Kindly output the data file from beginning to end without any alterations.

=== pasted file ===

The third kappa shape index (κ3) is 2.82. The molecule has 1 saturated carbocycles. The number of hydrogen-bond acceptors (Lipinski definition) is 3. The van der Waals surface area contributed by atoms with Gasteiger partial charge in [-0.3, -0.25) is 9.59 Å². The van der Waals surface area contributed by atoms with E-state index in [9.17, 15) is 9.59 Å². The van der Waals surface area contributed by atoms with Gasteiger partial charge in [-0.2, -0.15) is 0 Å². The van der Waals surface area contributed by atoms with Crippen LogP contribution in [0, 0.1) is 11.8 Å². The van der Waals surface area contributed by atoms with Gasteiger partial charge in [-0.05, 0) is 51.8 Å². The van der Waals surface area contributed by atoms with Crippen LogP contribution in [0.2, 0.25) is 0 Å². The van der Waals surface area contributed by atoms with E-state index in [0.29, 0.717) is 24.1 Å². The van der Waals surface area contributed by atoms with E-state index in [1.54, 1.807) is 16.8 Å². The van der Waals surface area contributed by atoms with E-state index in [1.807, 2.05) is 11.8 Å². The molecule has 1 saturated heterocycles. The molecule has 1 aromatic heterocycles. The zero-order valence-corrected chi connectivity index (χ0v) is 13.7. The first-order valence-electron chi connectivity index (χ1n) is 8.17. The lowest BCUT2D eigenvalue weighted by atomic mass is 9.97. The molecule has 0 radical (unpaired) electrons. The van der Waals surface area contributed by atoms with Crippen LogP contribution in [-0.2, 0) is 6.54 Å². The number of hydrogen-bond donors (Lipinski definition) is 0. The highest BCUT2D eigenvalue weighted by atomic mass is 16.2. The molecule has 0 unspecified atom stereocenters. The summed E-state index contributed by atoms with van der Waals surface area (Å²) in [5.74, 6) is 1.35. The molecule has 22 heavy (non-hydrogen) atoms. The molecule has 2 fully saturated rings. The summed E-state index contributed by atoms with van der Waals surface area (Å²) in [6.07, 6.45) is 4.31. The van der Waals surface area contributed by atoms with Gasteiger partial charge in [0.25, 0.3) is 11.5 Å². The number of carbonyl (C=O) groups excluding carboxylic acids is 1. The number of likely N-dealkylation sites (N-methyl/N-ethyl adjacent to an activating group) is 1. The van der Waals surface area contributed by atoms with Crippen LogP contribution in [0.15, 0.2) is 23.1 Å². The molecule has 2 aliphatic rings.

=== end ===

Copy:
The third kappa shape index (κ3) is 2.82. The molecule has 1 saturated carbocycles. The number of hydrogen-bond acceptors (Lipinski definition) is 3. The van der Waals surface area contributed by atoms with Gasteiger partial charge in [-0.3, -0.25) is 9.59 Å². The van der Waals surface area contributed by atoms with E-state index in [9.17, 15) is 9.59 Å². The van der Waals surface area contributed by atoms with Gasteiger partial charge in [-0.2, -0.15) is 0 Å². The van der Waals surface area contributed by atoms with Crippen LogP contribution in [0, 0.1) is 11.8 Å². The van der Waals surface area contributed by atoms with Gasteiger partial charge in [-0.05, 0) is 51.8 Å². The van der Waals surface area contributed by atoms with Crippen LogP contribution in [0.2, 0.25) is 0 Å². The van der Waals surface area contributed by atoms with E-state index in [0.29, 0.717) is 24.1 Å². The van der Waals surface area contributed by atoms with E-state index in [1.54, 1.807) is 16.8 Å². The van der Waals surface area contributed by atoms with E-state index in [1.807, 2.05) is 11.8 Å². The molecule has 1 saturated heterocycles. The molecule has 1 aromatic heterocycles. The zero-order valence-corrected chi connectivity index (χ0v) is 13.7. The first-order valence-electron chi connectivity index (χ1n) is 8.17. The lowest BCUT2D eigenvalue weighted by atomic mass is 9.97. The molecule has 0 radical (unpaired) electrons. The van der Waals surface area contributed by atoms with Crippen LogP contribution in [-0.2, 0) is 6.54 Å². The number of hydrogen-bond donors (Lipinski definition) is 0. The highest BCUT2D eigenvalue weighted by atomic mass is 16.2. The molecule has 0 unspecified atom stereocenters. The summed E-state index contributed by atoms with van der Waals surface area (Å²) in [5.74, 6) is 1.35. The molecule has 22 heavy (non-hydrogen) atoms. The molecule has 2 fully saturated rings. The summed E-state index contributed by atoms with van der Waals surface area (Å²) in [6.07, 6.45) is 4.31. The van der Waals surface area contributed by atoms with Gasteiger partial charge in [0.25, 0.3) is 11.5 Å². The number of carbonyl (C=O) groups excluding carboxylic acids is 1. The number of likely N-dealkylation sites (N-methyl/N-ethyl adjacent to an activating group) is 1. The van der Waals surface area contributed by atoms with Crippen LogP contribution in [0.15, 0.2) is 23.1 Å². The molecule has 2 aliphatic rings.